February 3, 2015 by acoleman34
One of the central tenants of Rosenzweig’s thought that runs throughout each of the essays is praise of the decentralization of knowledge present through the Internet. “Unlike television,” Rosenzweig claims, “the Web allows alternative or contrarian viewpoints to flower, and it encourages users to compose their own narratives of the past” (Rosenzweig, 178) He consistently pushes for a public space, a space accessible to all – a space that could possibly undermine the institutional structure of history in its currently scholarly state and leave nothing in its place.
As we have discussed, credibility becomes an issue with open source editing and with free range writing in general but the digital age is producing a high potential for collaboration. Historical collaboration is one of my favorite themes in public history. It allows the common man or woman to inject their memory into the historical narrative of time. In the “Collecting History Online” chapter of Clio Wired, Rosenzweig alludes to the interaction between communities that share a range of memories, from family histories to folklore to personal artifacts, and institutions dedicated to the diffusion of knowledge. These pairings are the sledgehammers that break down the cloistered walls of academia. Useful information isn’t just in the halls of universities or in the books released by their printing presses or even strewn across millions of websites, but where communities of people can contribute to and benefit from history as a whole. A great example of this brand of collaboration is the “Stories of September 11th” site. Here people are encouraged to share their experience on a platform dedicated to the history and memory of that day. The resulting accumulations of stories are insightful and provide a history for and by the public that would not have been possible 25 years ago. These sites write history as it happens or immediately following. In a manner of speaking, it is historical writing 2.0.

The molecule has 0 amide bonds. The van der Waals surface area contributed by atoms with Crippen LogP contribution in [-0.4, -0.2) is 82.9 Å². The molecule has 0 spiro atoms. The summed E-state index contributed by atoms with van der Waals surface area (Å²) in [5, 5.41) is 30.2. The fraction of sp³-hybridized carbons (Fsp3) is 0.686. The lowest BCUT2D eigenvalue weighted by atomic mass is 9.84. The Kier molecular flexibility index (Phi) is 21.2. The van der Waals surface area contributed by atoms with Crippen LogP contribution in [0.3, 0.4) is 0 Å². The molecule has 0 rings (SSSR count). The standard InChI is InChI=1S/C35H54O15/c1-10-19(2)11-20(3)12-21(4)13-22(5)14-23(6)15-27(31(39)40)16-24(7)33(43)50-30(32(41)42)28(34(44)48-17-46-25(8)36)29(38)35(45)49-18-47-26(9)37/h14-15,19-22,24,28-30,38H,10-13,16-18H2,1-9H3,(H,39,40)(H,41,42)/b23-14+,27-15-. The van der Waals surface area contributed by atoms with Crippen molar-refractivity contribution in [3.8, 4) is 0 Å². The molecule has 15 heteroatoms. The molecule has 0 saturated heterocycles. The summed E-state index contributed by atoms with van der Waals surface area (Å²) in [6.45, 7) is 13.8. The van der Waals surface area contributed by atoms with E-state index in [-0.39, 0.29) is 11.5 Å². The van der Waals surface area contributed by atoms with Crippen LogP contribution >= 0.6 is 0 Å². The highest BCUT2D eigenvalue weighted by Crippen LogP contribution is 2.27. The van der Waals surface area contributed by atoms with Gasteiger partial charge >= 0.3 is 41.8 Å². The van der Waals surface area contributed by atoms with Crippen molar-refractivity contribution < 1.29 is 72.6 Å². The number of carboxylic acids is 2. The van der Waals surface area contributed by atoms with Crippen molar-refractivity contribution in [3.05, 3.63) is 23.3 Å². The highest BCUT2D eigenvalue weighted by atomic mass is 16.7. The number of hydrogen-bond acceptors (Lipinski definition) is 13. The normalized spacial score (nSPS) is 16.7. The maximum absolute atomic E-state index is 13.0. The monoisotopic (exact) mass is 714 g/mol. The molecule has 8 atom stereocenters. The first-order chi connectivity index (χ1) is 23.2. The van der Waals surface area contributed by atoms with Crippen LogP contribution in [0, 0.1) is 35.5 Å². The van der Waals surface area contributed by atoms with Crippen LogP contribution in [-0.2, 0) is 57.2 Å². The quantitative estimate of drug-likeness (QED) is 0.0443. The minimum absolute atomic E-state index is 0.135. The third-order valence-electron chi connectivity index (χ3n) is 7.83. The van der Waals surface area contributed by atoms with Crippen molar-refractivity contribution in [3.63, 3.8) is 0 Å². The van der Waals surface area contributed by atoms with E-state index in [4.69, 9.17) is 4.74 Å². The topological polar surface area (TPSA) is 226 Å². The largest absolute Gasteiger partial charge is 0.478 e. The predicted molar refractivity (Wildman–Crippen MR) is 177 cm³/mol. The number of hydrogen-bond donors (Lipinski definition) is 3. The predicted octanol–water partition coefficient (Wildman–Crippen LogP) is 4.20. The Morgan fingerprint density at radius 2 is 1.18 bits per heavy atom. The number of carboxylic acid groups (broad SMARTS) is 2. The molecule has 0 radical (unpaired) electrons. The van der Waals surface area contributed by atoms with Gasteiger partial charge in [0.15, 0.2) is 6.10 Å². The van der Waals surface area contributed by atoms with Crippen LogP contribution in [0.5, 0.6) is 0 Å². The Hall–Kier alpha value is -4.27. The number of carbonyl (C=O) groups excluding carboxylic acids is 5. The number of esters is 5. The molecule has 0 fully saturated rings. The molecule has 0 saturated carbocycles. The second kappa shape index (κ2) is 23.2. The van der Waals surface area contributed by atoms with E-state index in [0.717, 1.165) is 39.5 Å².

The Internet being instantaneous is the facet that makes these online repositories so incredible. Had an event such as 9/11 occurred 25 years ago, perhaps an archive would have collected all the memorabilia and some oral history interviews but it would still take a researcher the time to gather all the data and build a narrative. Now, because memories and histories are so readily available and produced online, the public have given themselves as much authority to the creation of history as scholarship has in the past. The availability of information and source material on the Internet is mounting an unrelenting attack on the print academic publishing industry. So, I must ask, is that a good thing? Well, yes and no. Yes, it is a good thing because it only increases the diffusion of knowledge and, No, it is not a good thing because it raises issues of credibility. Unmonitored plagiarism throughout the Web and the inundation of advertising are factors contributing to the untrustworthiness of some Internet sites but, as we have discussed before, maybe it is time to begin teaching Web research skills (as we do with analog) at an early age to help prevent or decelerate the prevalence of such sites. It is pretty exciting stuff when you think about it but, although I am optimistic, it is still wise to remain cautious and conscientious when referring to some sites.